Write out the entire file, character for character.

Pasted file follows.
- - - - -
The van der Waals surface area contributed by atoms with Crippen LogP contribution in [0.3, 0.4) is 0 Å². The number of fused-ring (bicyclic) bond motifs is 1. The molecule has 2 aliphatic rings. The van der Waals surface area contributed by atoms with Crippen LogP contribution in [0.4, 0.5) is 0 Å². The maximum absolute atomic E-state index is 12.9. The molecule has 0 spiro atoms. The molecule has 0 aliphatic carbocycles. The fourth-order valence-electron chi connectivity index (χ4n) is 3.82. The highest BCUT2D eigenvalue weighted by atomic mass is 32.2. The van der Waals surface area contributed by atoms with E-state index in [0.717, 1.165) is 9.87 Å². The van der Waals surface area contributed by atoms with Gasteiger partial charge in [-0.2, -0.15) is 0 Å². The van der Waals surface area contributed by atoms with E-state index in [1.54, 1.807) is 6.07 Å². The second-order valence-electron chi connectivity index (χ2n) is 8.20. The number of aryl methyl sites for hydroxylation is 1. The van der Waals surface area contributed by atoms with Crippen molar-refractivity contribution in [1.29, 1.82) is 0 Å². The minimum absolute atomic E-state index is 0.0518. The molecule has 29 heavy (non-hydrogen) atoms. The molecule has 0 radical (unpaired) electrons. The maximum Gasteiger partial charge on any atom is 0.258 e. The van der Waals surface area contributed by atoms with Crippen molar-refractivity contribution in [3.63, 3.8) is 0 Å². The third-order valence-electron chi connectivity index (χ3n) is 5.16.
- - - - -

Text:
The van der Waals surface area contributed by atoms with Crippen LogP contribution in [0.3, 0.4) is 0 Å². The number of fused-ring (bicyclic) bond motifs is 1. The molecule has 2 aliphatic rings. The van der Waals surface area contributed by atoms with Crippen LogP contribution in [0.4, 0.5) is 0 Å². The maximum absolute atomic E-state index is 12.9. The molecule has 0 spiro atoms. The molecule has 0 aliphatic carbocycles. The fourth-order valence-electron chi connectivity index (χ4n) is 3.82. The highest BCUT2D eigenvalue weighted by atomic mass is 32.2. The van der Waals surface area contributed by atoms with E-state index in [0.717, 1.165) is 9.87 Å². The van der Waals surface area contributed by atoms with Gasteiger partial charge in [-0.2, -0.15) is 0 Å². The van der Waals surface area contributed by atoms with E-state index in [1.54, 1.807) is 6.07 Å². The second-order valence-electron chi connectivity index (χ2n) is 8.20. The number of aryl methyl sites for hydroxylation is 1. The van der Waals surface area contributed by atoms with Crippen molar-refractivity contribution in [1.29, 1.82) is 0 Å². The minimum absolute atomic E-state index is 0.0518. The molecule has 29 heavy (non-hydrogen) atoms. The molecule has 0 radical (unpaired) electrons. The maximum Gasteiger partial charge on any atom is 0.258 e. The van der Waals surface area contributed by atoms with Crippen molar-refractivity contribution in [3.63, 3.8) is 0 Å². The third-order valence-electron chi connectivity index (χ3n) is 5.16.